Dan B. Jaynes, 1015 N. University Blvd., USDA-ARS National Laboratory for Agriculture and the Environment, Ames, IA and Thomas M. Isenhart, Natural Resources Ecology and Management, Iowa State University, Ames, IA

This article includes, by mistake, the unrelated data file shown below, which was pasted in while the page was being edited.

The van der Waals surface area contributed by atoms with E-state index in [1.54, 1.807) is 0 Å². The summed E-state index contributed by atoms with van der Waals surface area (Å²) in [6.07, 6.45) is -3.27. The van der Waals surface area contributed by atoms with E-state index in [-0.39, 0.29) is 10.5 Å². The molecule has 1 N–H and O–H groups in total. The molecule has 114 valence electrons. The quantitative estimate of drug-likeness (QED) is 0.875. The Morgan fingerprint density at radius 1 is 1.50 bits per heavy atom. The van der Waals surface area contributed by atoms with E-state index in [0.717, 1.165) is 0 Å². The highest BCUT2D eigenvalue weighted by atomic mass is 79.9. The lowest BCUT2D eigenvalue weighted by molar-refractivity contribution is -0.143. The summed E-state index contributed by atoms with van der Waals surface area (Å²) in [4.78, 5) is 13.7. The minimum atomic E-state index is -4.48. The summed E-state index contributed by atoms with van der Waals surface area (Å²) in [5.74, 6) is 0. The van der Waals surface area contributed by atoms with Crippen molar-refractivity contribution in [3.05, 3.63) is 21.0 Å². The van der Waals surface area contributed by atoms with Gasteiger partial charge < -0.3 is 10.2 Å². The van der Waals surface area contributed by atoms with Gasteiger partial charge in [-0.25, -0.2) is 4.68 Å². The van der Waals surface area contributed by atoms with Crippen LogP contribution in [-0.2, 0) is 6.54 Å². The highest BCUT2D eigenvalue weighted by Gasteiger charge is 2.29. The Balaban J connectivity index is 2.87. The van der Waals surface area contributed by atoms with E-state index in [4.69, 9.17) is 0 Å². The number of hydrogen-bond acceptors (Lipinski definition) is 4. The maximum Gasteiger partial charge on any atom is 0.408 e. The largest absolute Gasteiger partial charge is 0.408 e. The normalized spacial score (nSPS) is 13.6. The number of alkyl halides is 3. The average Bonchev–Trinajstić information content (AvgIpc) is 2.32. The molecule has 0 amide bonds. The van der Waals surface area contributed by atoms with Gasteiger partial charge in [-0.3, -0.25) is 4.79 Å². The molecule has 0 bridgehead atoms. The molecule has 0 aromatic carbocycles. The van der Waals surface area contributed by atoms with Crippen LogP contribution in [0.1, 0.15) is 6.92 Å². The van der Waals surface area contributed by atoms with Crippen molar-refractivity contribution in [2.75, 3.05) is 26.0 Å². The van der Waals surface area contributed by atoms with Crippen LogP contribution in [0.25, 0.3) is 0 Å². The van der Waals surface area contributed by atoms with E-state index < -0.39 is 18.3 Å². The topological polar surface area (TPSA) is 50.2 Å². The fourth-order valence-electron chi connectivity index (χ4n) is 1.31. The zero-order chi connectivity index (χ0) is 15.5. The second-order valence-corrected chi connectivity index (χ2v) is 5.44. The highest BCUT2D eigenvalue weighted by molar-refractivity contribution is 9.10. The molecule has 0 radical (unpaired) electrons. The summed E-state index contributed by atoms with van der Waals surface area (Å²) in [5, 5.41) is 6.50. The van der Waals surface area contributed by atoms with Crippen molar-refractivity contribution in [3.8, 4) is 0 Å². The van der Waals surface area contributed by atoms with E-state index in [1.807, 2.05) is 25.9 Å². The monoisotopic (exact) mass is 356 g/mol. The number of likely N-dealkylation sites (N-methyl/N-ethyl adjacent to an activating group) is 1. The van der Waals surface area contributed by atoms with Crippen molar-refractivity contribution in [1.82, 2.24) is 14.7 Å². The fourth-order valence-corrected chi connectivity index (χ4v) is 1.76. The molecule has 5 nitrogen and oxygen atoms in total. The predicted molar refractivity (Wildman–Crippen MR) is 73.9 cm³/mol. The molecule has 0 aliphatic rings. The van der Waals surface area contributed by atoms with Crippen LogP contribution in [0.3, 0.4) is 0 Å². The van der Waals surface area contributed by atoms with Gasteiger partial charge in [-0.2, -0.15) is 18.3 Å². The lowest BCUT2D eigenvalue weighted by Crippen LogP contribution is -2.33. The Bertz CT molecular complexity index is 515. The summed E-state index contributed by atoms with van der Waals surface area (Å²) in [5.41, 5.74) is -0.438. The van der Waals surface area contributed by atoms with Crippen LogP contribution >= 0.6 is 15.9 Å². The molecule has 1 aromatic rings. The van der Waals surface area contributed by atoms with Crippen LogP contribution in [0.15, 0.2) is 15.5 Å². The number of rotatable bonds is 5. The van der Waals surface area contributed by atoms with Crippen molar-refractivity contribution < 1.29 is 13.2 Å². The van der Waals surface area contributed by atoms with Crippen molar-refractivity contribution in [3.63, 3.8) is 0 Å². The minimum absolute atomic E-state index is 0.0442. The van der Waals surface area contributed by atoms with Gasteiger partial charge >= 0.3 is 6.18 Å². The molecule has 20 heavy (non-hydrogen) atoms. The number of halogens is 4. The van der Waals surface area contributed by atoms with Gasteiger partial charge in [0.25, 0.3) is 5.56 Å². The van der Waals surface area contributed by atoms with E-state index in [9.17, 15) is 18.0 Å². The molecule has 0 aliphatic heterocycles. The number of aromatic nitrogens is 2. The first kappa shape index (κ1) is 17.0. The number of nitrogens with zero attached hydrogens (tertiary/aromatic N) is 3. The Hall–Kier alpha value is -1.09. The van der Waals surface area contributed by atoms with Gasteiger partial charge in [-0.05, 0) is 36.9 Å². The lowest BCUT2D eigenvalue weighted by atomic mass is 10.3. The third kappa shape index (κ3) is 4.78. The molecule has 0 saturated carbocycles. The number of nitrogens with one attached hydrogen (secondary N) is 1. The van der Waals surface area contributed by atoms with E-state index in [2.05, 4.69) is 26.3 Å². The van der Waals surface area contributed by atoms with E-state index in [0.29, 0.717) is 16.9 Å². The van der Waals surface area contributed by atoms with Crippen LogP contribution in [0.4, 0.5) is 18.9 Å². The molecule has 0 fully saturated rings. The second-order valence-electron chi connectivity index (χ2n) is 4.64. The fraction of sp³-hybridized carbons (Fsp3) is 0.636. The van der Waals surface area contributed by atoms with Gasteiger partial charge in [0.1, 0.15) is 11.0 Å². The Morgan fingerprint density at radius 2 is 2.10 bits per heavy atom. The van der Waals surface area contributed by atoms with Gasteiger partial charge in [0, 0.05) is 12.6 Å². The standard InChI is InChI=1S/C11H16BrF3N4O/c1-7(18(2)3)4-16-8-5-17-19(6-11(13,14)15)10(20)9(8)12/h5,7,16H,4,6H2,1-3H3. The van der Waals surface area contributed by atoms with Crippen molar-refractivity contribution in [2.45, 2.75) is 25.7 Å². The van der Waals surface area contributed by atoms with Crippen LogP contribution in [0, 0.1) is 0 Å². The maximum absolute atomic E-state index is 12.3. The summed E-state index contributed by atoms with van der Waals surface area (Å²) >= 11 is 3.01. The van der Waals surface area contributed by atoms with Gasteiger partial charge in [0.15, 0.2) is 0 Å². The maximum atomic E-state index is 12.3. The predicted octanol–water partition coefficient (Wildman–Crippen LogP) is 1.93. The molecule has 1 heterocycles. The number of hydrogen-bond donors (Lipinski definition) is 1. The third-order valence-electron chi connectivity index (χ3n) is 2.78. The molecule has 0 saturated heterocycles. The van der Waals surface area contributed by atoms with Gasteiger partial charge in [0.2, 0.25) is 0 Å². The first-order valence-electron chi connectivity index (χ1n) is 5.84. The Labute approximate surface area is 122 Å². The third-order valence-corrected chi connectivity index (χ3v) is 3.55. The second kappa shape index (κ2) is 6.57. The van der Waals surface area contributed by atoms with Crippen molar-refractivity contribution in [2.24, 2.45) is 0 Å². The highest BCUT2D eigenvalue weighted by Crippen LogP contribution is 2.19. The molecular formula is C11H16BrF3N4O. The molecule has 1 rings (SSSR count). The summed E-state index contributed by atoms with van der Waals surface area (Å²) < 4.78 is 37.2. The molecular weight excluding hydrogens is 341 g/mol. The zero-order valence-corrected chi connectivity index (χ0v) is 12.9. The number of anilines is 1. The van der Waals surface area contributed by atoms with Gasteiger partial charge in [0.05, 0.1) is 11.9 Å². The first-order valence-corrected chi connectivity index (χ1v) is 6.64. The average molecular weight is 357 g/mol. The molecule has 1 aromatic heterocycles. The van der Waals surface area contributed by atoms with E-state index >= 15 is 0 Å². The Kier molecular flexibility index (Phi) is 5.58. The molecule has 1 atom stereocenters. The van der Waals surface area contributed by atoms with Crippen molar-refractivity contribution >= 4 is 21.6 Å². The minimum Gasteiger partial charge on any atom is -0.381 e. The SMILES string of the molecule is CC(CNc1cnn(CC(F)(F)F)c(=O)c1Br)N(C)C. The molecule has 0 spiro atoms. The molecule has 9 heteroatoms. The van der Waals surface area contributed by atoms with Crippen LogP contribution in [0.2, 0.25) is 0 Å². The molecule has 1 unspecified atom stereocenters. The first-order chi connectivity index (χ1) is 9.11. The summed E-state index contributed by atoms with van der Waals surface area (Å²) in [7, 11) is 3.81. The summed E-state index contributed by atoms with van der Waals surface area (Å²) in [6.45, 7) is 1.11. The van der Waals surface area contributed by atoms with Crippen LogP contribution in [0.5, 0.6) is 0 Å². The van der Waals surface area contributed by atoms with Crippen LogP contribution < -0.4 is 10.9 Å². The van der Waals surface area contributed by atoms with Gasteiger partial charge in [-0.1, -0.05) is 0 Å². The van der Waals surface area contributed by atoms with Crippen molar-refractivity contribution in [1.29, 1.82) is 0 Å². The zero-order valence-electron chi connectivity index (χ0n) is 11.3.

Riparian buffers are a proven practice for removing NO3 from both overland flow and shallow groundwater. However, in tile drained landscapes, most of the subsurface flow leaving fields is passed through the buffers in drainage pipes leaving little opportunity for NO3 removal. We investigated the feasibility of re-routing a fraction of field tile drainage as subsurface flow through a riparian buffer for increasing NO3 removal. We intercepted an existing field tile outlet draining a 10 ha area of a row cropped field in central Iowa, USA and re-routed a fraction of the discharge as subsurface flow along 335 m of an existing riparian buffer. Tile drainage from the field was infiltrated through a perforated pipe installed 75 cm below the surface by maintaining a constant head in the pipe at a control structure installed in-line with the existing field outlet. During two years, over 18,000 m3 or 55% of the total flow from the tile outlet was redirected as infiltration within the riparian buffer. The redirected water seeped through the 60-m wide buffer, raising the watertable approximately 35 cm. The redirected tile flow contained 228 kg of NO3. Based on the strong decrease in NO3 concentrations within the shallow groundwater across the buffer, we concluded that all of the NO3 was removed within the buffer either by denitrification or sequestration into buffer vegetation and did not enter the stream. Re-directing tile drainage as subsurface flow through a riparian buffer increased its NO3 removal benefit.